The pictures below show the OptiMax and the EasyMax reaction calorimeters. Here the heating and cooling capacity is provided by Peltier elements. This limits the temperature range from minus 40 to plus 180 degrees. If temperatures below minus 25 degrees are required, additional cooling capacity is needed. The reaction volumes of the Optimax and EasyMax range from 30 milliliters up to 1 liter.


Slide 8: iC Safety – Characterizing the Risk

iC Safety™ is a software package that complements the RC1 control software.

Based on experimental data from the RC1e™ Reaction Calorimeter or a DSC instrument, the iC Safety™ program allows the criticality of chemical reactions and processes to be assessed. The probability and the severity of a runaway reaction are directly linked to the stability and energy potential of the reactants.

Thermal accumulation, the adiabatic temperature rise in case of a cooling failure, the maximum temperature of the synthesis reaction (MTSR) or the maximum achievable temperature (MAT) are some of the quantities that can be calculated by iC Safety™.

This information is visualized in charts called “Safety Runaway Graphs” and “Criticality Graphs”. Typical graphs are shown on the right side of the screen shot of the iC Safety™ program screen. They provide a quick overview of the safety risk of a chemical reaction.



Slide 9: Thermal Analysis

What is Thermal Analysis

The ICTAC definition is:

“A group of techniques in which a physical property of a substance is measured as a function of temperature whilst the substance is subjected to a controlled temperature program”.

The schematic diagram on the right shows a simple linear temperature program with isothermal segments at the beginning and at the end.


The lower half of the slide illustrates typical events that occur when a sample is heated. For example, initial melting, in which the sample changes from the solid to the liquid state. If the sample is exposed to air or oxygen, it will start to oxidize and finally decompose.

Thermal analysis techniques can be used to measure properties such as the heat capacity, thermal expansion, mechanical modulus, softening, changes in sample mass and chemical stability to name just a few.


Slide 10: Thermal Analysis                             Techniques for safety screening

The slide shows the two most important thermal analysis techniques used for assessing thermal safety, namely:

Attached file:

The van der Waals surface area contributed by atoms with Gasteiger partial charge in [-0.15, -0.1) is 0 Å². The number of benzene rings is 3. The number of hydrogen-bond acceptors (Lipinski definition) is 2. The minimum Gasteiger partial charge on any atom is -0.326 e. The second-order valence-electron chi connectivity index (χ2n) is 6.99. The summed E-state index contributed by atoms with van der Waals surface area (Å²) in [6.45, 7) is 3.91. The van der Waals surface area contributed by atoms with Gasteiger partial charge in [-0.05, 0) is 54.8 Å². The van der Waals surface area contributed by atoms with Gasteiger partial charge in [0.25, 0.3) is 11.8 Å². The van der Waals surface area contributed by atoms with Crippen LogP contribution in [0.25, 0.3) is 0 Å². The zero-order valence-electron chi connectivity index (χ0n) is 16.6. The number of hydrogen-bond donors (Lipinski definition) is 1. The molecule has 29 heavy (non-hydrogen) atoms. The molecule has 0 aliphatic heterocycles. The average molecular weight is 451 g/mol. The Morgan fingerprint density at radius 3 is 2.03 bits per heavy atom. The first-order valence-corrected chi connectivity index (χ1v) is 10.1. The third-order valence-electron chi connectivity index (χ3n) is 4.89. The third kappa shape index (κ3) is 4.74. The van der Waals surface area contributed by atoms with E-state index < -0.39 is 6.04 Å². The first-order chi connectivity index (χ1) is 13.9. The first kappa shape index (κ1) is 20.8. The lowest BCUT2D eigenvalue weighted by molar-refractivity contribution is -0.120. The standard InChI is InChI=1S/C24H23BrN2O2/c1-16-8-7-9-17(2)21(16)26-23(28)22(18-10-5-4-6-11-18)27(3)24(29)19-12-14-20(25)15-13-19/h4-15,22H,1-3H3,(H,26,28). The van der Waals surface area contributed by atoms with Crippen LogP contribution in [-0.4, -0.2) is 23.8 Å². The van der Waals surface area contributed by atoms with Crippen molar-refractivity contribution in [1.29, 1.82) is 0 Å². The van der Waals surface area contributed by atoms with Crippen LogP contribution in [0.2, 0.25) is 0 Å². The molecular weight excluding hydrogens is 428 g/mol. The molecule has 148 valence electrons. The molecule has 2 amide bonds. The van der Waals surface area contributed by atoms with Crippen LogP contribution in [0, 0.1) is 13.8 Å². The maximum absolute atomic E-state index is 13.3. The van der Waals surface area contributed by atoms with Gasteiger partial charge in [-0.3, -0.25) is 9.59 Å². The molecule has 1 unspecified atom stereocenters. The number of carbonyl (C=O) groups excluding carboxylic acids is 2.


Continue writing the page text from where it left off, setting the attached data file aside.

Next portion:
Differential Scanning Calorimetry, or DSC. This is the most widely used thermal analysis technique. The upper picture shows a DSC sensor with a crucible containing a sample, colored red, and a reference crucible.




Thermogravimetric Analysis, or TGA. The picture below shows an inside view of the TGA balance.


I will explain these techniques in more detail in the following slides.



Slide 11: What is DSC?

Let’s begin with DSC. This technique allows us to determine the energy absorbed or released by a sample as it is heated or cooled.


DSC instruments are available in different versions depending on their temperature range, the type of sensor they use, and their heating and cooling rates.


The standard METTLER TOLEDO DSC instrument operates from minus one hundred and fifty degrees Celsius to plus seven hundred degrees at heating rates of up to three hundred Kelvin per minute. Samples are normally measured in small crucibles made of aluminum, alumina or other materials, typically using sample amounts of one to twenty milligrams.



Another useful DSC technique is high-pressure DSC or HPDSC for short. The METTLER TOLEDO HP DSC 1 instrument can analyze samples under inert or reactive gases at pressures of up to ten megapascals. This suppresses any undesired vaporization of samples or enables the stability of samples to be studied under increased oxygen pressures.


The schematic DSC heating curve shows typical effects that are observed when a semi-crystalline polymer is measured. Exothermic effects point in the upward direction and endothermic effects downward. The effects are numbered next to the curve and are explained in the table, namely:

One, the initial deflection or start-up transient of the DSC;

Two, the baseline where no thermal effects occur;